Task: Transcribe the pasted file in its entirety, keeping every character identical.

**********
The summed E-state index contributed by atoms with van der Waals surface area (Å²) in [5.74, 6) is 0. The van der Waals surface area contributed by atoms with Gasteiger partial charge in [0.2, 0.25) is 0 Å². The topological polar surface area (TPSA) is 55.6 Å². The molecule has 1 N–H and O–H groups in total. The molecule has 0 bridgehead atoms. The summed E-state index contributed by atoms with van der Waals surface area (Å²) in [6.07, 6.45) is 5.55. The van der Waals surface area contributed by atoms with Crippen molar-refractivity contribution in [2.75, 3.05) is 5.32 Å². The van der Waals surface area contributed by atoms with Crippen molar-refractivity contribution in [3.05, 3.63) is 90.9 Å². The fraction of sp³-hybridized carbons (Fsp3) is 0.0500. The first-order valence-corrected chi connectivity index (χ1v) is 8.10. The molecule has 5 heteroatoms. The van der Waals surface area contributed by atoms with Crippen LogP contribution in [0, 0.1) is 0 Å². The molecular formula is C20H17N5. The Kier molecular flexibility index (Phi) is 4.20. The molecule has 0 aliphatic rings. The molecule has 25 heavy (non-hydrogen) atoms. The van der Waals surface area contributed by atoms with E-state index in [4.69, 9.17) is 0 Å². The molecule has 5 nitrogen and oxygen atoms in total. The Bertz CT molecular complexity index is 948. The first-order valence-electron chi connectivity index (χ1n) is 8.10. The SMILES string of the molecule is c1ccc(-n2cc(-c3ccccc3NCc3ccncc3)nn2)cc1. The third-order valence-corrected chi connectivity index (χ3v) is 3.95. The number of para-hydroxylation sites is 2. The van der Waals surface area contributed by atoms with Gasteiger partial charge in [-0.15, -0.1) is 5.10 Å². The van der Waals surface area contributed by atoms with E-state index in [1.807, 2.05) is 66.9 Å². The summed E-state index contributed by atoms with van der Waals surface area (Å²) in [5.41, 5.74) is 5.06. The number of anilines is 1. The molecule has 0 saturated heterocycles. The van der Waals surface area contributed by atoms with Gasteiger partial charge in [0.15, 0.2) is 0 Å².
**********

The summed E-state index contributed by atoms with van der Waals surface area (Å²) in [5.74, 6) is 0. The van der Waals surface area contributed by atoms with Gasteiger partial charge in [0.2, 0.25) is 0 Å². The topological polar surface area (TPSA) is 55.6 Å². The molecule has 1 N–H and O–H groups in total. The molecule has 0 bridgehead atoms. The summed E-state index contributed by atoms with van der Waals surface area (Å²) in [6.07, 6.45) is 5.55. The van der Waals surface area contributed by atoms with Crippen molar-refractivity contribution in [2.75, 3.05) is 5.32 Å². The van der Waals surface area contributed by atoms with Crippen molar-refractivity contribution in [3.05, 3.63) is 90.9 Å². The fraction of sp³-hybridized carbons (Fsp3) is 0.0500. The first-order valence-corrected chi connectivity index (χ1v) is 8.10. The molecule has 5 heteroatoms. The van der Waals surface area contributed by atoms with Crippen LogP contribution in [0, 0.1) is 0 Å². The molecular formula is C20H17N5. The Kier molecular flexibility index (Phi) is 4.20. The molecule has 0 aliphatic rings. The molecule has 25 heavy (non-hydrogen) atoms. The van der Waals surface area contributed by atoms with E-state index in [4.69, 9.17) is 0 Å². The molecule has 5 nitrogen and oxygen atoms in total. The Bertz CT molecular complexity index is 948. The first-order valence-electron chi connectivity index (χ1n) is 8.10. The SMILES string of the molecule is c1ccc(-n2cc(-c3ccccc3NCc3ccncc3)nn2)cc1. The third-order valence-corrected chi connectivity index (χ3v) is 3.95. The number of para-hydroxylation sites is 2. The van der Waals surface area contributed by atoms with Gasteiger partial charge in [-0.15, -0.1) is 5.10 Å². The van der Waals surface area contributed by atoms with E-state index in [1.807, 2.05) is 66.9 Å². The summed E-state index contributed by atoms with van der Waals surface area (Å²) in [5.41, 5.74) is 5.06. The number of anilines is 1. The molecule has 0 saturated heterocycles. The van der Waals surface area contributed by atoms with Gasteiger partial charge in [0.15, 0.2) is 0 Å².